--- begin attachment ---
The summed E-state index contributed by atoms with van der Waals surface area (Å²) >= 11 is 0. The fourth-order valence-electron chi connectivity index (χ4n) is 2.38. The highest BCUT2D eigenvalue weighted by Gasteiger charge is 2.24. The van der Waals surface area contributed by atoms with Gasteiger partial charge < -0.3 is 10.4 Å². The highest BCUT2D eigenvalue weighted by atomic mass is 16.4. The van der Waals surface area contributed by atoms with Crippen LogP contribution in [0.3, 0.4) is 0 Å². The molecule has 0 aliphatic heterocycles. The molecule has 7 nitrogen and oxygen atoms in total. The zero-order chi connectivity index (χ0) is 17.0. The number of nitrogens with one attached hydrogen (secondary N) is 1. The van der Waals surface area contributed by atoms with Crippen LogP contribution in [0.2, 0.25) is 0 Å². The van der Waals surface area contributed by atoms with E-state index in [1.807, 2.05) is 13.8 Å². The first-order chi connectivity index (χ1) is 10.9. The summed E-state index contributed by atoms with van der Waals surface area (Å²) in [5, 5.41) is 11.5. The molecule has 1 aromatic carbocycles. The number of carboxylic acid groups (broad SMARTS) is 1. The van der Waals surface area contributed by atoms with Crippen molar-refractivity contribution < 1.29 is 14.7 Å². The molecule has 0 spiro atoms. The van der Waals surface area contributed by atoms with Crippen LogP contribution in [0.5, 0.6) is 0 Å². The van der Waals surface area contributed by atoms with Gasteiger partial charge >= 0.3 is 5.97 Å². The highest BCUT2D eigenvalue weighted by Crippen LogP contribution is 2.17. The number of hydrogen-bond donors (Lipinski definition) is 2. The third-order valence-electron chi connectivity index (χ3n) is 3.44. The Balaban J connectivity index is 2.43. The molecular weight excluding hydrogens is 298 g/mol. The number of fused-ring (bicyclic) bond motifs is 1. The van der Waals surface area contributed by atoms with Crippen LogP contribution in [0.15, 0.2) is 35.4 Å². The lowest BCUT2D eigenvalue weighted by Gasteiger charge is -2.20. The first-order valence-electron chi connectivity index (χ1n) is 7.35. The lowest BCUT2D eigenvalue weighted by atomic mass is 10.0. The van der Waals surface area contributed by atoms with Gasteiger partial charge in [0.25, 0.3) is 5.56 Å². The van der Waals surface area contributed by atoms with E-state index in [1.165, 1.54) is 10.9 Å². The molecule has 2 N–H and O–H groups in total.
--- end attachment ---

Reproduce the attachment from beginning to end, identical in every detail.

The summed E-state index contributed by atoms with van der Waals surface area (Å²) >= 11 is 0. The fourth-order valence-electron chi connectivity index (χ4n) is 2.38. The highest BCUT2D eigenvalue weighted by Gasteiger charge is 2.24. The van der Waals surface area contributed by atoms with Gasteiger partial charge < -0.3 is 10.4 Å². The highest BCUT2D eigenvalue weighted by atomic mass is 16.4. The van der Waals surface area contributed by atoms with Crippen LogP contribution in [0.3, 0.4) is 0 Å². The molecule has 0 aliphatic heterocycles. The molecule has 7 nitrogen and oxygen atoms in total. The zero-order chi connectivity index (χ0) is 17.0. The number of nitrogens with one attached hydrogen (secondary N) is 1. The van der Waals surface area contributed by atoms with Crippen LogP contribution in [0.2, 0.25) is 0 Å². The van der Waals surface area contributed by atoms with E-state index in [1.807, 2.05) is 13.8 Å². The first-order chi connectivity index (χ1) is 10.9. The summed E-state index contributed by atoms with van der Waals surface area (Å²) in [5, 5.41) is 11.5. The molecule has 1 aromatic carbocycles. The number of carboxylic acid groups (broad SMARTS) is 1. The van der Waals surface area contributed by atoms with Crippen molar-refractivity contribution < 1.29 is 14.7 Å². The molecule has 0 spiro atoms. The van der Waals surface area contributed by atoms with Crippen LogP contribution in [0.5, 0.6) is 0 Å². The van der Waals surface area contributed by atoms with Gasteiger partial charge >= 0.3 is 5.97 Å². The highest BCUT2D eigenvalue weighted by Crippen LogP contribution is 2.17. The number of hydrogen-bond donors (Lipinski definition) is 2. The third-order valence-electron chi connectivity index (χ3n) is 3.44. The Balaban J connectivity index is 2.43. The molecular weight excluding hydrogens is 298 g/mol. The number of fused-ring (bicyclic) bond motifs is 1. The van der Waals surface area contributed by atoms with Crippen LogP contribution in [0.15, 0.2) is 35.4 Å². The lowest BCUT2D eigenvalue weighted by Gasteiger charge is -2.20. The first-order valence-electron chi connectivity index (χ1n) is 7.35. The lowest BCUT2D eigenvalue weighted by atomic mass is 10.0. The van der Waals surface area contributed by atoms with Gasteiger partial charge in [0.25, 0.3) is 5.56 Å². The van der Waals surface area contributed by atoms with E-state index in [1.165, 1.54) is 10.9 Å². The molecule has 2 N–H and O–H groups in total.